But for the rulers of a comparative tax haven, Gibraltar’s governors are strikingly anxious to stress that there is more to the Rock than low tax. Tipping insists: “Gibraltar is not looking to be predatory in its approach towards taxation. The government believes in low corporation tax. It may be that companies may be considering relocating from the UK, some of them might consider coming to Gibraltar. But that’s not why corporation tax is being reduced – it’s part of a much longer-term philosophy.”
The government is positioning itself as a low-tax, instead of no-tax, financial services centre – perhaps risky considering Jersey and Guernsey, for example, are no-tax jurisdictions. But Gibraltar is now concentrating solely on attracting companies from elsewhere in the EU. The 10%-12% tax regime will undercut its main rival, Ireland, which has a top rate of 12.5%.
Gibraltar has taken great care in improving its reputation beyond that of just another tax-friendly domicile, and anyone who suggests different is quickly corrected.
For example, it promotes its endorsement from the International Monetary Fund for its financial regulatory environment and anti-money laundering regime, and has a history of fully co-operating with all relevant international bodies.
It has been evaluated using the standards of the International Association of Insurance Supervisors and the Financial Action Task Force, and says it scored better than many onshore and larger financial centres.
The FSC has an independent chairman and seven board members, and ensures compliance with EU obligations. It also implements standards of legislation and regulatory practice that match UK practice.
But while Gibraltar prides itself on mimicking the UK, it also differentiates itself by boasting a more accessible financial services community.
Bruno Callaghan, managing director of Willis in Gibraltar, says: “I think because it’s such a small jurisdiction, everyone gets along well with everyone else. The ability of the FSC to be able to talk to the industry and be able to pick up the phone and pop into a Willis, an Aon, or whoever, for a chat about a client, doesn’t happen at the FSA because of the size of the UK.”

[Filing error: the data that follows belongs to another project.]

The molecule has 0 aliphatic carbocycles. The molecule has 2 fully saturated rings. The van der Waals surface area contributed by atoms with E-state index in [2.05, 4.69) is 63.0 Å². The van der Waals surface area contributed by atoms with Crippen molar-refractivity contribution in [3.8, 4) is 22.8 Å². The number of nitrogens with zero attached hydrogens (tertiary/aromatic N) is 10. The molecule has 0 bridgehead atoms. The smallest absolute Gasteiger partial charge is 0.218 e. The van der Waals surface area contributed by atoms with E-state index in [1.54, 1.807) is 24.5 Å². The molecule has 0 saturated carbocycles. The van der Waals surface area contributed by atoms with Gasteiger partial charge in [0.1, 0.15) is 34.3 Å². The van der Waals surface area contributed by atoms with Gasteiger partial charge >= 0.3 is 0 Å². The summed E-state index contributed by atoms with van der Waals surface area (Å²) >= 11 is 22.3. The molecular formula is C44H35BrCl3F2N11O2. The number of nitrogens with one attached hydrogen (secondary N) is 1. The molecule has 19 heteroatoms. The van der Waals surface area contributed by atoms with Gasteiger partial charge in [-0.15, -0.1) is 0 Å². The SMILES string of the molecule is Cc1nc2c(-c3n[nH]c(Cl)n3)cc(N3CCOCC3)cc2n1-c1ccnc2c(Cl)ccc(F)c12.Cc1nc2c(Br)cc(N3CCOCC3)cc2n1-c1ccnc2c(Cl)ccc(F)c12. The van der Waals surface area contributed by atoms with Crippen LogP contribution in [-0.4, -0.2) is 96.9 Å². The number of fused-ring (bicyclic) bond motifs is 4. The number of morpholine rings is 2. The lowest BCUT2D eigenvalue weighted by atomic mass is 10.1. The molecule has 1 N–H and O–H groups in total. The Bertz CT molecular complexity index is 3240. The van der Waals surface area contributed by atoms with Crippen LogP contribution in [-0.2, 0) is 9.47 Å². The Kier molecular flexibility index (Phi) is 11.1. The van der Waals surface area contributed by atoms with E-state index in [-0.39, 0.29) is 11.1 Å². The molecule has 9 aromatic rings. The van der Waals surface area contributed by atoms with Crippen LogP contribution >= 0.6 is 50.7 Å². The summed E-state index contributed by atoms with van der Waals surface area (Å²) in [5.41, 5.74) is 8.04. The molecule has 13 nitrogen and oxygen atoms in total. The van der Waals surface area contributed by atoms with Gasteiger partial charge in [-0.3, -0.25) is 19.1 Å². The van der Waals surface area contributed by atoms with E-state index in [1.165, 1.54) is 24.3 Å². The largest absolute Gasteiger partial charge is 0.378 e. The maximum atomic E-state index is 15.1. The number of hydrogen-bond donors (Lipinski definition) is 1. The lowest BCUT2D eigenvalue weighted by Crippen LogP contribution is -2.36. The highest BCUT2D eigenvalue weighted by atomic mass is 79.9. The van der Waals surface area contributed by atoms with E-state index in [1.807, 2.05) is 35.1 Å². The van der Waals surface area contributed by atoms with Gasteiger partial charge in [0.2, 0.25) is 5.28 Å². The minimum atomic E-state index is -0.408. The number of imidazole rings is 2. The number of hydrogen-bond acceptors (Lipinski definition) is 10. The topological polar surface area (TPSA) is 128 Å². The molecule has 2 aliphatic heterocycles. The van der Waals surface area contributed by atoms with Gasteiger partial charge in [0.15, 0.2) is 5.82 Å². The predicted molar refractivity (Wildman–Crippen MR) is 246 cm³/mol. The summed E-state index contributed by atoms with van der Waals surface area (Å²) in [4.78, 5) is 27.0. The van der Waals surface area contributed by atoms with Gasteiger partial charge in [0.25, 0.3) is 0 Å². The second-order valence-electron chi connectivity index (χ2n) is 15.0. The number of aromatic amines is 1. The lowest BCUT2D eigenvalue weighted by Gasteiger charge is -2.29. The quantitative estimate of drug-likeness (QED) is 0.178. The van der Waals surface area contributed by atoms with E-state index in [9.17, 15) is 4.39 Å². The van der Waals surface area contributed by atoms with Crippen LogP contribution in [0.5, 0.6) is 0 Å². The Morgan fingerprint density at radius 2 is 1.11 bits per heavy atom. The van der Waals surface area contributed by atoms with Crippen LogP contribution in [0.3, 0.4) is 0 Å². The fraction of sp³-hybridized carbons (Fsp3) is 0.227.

Gibraltar was a Royal Navy base, but now has a mixed economy with financial services accounting for 33% of GDP and employing 3,000. Other core industries include tourism, shipping and port services, and online gaming. It shares a land frontier with Spain, and Callaghan predicts growth opportunities there.
“Now that you’ve got the politics mended between Gibraltar, Spain and the UK, Gib could become a conduit for South American business into Spain and vice versa. In due course, Spanish multinationals will begin to use Gibraltar as a domicile to be able to write their South American business.”
He adds: “It’s really only competing with Malta and Dublin. And Dublin is pretty much closed to business unless there’s a very large multinational wanting to operate from Dublin. Malta is a fledgling and should do very, very well, but because of where it is geographically, it will attract business from a different part of Europe than us.”
A major draw to the Rock, which covers just 6.5 square kilometres and has a population of just fewer than 29,000, has to be its accessible financial services environment.
But as much as Gibraltar may protest, its tax regime is probably its biggest attraction for insurers. IT
Who's who in Gibraltar
Peter Caruana, QC, chief minister and Gibraltars head of
government. Caruana is responsible for Gibraltars financial services. The 51-year-old native Gibraltarian is married with six children. He attended Queen Mary College and the Council of Legal Education in London. He became a member of the Gibraltar Social Democrats in 1990 and rose to become leader a year later. He has been chief minister since 1996.
James Tipping, Gibraltars Finance Centre director. Tipping is originally from Gibraltar, but worked in the banking sectors of various countries for 14 years. He returned to Gibraltar nine years ago and reports to the chief minister. He works on financial services policy and marketing, and helps the chief minister with international initiatives concerning bodies such as the EU, IMF and OECD. He also liaises with the private sector and helps run the high net worth tax regime.
Chris Collins, head of insurance supervision for the Financial Services Commission (FSC). Collins is from London and studied economics at the University of Reading. He got his first taste of insurance working for AIG in Germany during a gap year. He spent 20 years at Royal Insurance and worked in Portugal
and Ecuador. He also worked in the Cayman Islands in a
regulatory role, and spent six years in loss adjusting in London. The 61-year-old plans to retire from the FSC in October after six years and will be replaced by Michael Oliver, current head of insurance at the British Virgin Islands Financial Services Commission.